Wadi Rum Protected Area is inscribed on the UNESCO World Heritage List.
The city of Jerash is one of the most intriguing destinations in Jordan. The town is located 48 km north of the Jordanian capital Amman, and is renowned as one of the best preserved Roman cities on the planet. It is believed that Jerash was inhabited 6500 years ago and served as one of the ten great cities in the Roman Empire – the Dekapolis. Visitors today can see the traces of what was then a glorious metropolis – the Temple of Artemis, the Roman Forum, the stadium and a significant number of houses and churches, streets and markets, baths and fountains – a glimpse into a past life of urban commotion and prosperity.
THE BAPTISM SITE
Situated a few hundred meters from the River Jordan, “Bethany beyond the Jordan” is supposedly where John the Baptist performed the Baptism, as inferred by excavations done. A first-century AD settlement was found, having plastered pools with water systems, which had almost certainly been used for baptism. Furthermore, they found a 5th-6th-century AD Byzantine settlement showing churches, structures indicating association to religious pilgrims, and a monastery. Excavations are still underway, and new discoveries are being made in that area almost daily.
Driving 20 km southeast is the Roman Byzantine town of Madaba. Known as the City of Mosaics, Madaba is part of the 5,000-year-old King’s Highway and dates back to the Middle Bronze Age. Its most famous site is the Greek Orthodox Church of St George, on the floor of which lies a 6th-century Byzantine mosaic map that details Jerusalem, the Mediterranean coast and the Nile. Only part of the map remains, but the original measured 16m by 6m, took six years to complete and was made from two million pieces of stone.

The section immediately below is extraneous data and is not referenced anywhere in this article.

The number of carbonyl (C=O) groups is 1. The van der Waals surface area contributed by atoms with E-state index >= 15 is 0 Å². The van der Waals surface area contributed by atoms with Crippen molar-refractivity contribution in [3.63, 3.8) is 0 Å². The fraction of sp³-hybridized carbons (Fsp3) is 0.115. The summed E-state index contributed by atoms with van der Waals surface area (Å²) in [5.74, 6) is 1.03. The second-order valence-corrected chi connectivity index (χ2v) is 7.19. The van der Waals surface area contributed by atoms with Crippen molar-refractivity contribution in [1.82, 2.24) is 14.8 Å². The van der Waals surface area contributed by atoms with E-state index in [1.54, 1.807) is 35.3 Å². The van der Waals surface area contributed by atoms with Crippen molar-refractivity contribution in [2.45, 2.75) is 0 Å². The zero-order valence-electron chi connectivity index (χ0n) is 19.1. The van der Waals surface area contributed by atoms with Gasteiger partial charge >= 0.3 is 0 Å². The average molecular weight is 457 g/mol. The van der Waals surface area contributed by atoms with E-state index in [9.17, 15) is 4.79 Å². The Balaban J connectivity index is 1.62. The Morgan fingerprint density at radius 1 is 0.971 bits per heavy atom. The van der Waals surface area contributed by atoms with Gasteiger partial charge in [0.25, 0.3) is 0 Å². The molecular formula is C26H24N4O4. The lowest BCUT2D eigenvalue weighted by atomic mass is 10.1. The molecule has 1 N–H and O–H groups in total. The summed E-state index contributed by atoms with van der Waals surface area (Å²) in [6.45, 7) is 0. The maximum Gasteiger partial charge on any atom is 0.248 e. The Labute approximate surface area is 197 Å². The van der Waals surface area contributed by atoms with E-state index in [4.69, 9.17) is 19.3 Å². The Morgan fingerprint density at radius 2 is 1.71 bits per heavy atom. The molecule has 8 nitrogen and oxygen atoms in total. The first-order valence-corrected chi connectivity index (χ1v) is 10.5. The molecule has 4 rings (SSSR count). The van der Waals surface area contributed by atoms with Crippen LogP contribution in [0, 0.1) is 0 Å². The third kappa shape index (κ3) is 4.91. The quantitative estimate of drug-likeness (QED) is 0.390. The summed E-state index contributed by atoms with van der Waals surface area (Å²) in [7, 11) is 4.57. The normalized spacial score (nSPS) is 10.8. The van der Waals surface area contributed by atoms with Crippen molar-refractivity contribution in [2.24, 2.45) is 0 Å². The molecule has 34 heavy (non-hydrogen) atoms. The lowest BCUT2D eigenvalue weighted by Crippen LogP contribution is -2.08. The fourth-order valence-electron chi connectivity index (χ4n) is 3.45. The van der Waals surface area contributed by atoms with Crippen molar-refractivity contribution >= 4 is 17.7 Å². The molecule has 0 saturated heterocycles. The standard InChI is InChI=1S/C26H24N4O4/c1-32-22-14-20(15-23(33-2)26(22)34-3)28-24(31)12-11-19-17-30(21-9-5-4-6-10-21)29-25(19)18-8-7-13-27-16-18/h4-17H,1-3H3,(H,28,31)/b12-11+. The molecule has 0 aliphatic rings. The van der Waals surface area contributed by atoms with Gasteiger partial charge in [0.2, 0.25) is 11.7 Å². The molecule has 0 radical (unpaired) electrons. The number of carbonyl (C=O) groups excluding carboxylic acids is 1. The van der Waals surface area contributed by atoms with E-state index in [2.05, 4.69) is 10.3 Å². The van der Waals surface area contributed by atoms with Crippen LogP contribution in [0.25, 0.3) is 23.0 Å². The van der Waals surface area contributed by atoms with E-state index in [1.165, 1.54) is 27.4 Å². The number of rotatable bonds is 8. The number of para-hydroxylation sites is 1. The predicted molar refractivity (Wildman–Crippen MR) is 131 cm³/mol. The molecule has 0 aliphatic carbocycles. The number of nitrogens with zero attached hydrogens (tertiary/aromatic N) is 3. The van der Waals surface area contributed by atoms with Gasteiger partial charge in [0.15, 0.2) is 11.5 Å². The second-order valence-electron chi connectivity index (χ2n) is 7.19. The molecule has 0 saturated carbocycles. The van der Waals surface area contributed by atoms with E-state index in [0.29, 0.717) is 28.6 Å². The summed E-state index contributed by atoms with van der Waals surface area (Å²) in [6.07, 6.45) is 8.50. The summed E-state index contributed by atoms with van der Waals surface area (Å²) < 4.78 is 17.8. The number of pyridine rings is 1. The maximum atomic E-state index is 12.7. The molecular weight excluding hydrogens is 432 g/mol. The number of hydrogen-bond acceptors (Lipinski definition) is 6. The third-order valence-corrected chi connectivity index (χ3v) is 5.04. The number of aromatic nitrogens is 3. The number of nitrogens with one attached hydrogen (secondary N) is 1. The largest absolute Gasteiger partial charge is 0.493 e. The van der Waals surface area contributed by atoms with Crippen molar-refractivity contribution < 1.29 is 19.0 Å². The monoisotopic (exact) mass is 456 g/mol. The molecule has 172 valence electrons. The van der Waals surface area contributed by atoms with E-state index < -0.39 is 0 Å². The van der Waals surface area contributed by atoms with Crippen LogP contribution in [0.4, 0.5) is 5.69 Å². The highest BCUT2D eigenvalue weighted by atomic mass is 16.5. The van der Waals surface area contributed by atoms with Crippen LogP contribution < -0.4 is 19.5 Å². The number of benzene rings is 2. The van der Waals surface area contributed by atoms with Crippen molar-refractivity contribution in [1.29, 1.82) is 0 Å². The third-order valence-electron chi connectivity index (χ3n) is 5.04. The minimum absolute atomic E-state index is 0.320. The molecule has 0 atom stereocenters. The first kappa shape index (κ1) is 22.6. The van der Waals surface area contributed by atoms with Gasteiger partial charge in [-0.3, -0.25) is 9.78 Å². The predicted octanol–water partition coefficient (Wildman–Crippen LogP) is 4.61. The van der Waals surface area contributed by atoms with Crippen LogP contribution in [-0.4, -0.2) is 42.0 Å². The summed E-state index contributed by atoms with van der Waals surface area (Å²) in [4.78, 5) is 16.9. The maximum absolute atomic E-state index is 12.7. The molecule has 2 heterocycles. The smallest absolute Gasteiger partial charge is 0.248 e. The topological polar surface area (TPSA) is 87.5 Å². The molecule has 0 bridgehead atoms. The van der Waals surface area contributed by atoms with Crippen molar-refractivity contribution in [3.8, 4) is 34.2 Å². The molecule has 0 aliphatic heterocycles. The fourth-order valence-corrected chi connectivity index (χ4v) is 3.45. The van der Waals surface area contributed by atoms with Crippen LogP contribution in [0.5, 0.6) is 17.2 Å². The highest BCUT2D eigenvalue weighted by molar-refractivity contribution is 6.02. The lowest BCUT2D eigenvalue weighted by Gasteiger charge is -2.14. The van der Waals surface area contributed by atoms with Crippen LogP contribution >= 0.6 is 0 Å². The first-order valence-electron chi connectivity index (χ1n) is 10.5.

Mount Nebo is one of the highest points of the ancient kingdom of Moab. On a clear day there is a magnificent panoramic view over the Dead Sea and the Jordan Valley to the hills on the other side of the rift, with the towers of Jerusalem visible on the skyline.
The hilltop is identified as the place from which Moses looked out over the promised land of Canaan which God had forbidden him to enter; and here, it is said, he died and was buried.
In the fourth century, early Christians turned the old building on the highest part of the Mount Nebo into a church to commemorate Prophet Moses’ resting place and made pilgrimages to it from Jerusalem.
The first church was later expanded into the present basilica where a collection of Byzantine mosaics is exhibited as well. The site became custody of the Franciscan order in 1932 who excavated the church and put Mount Nebo on the religious tourist maps.
Gadara One of the places in Jordan that were visited by Jesus Christ after he crossed the River Jordan. This city, famous for the biblical story of the Gadarene Swine, was regarded in its time as a cultural centre.
Perched on a splendid hilltop overlooking the Jordan Valley and the Sea of Galilee, Umm Qais boasts impressive ancient remains. Such as the stunning black basalt theatre, the basilica and adjacent courtyard strewn with nicely carved black sarcophagi, the colonnaded main street and a side street lined with shops, an underground mausoleum, two baths, a nymphaeum, a city gate and the outlines of what was a massive hippodrome. It lies two hours away from Amman to the northwest.
Umm Al-Rasas site is located south-east of Madaba on the edge of the semi-arid steppe in Jordan. The site contains ruins from the Roman, Byzantine, and early Muslim civilizations. The excavations has discovered that the site started as a Roman military camp then was grown into a bigger village with several churches.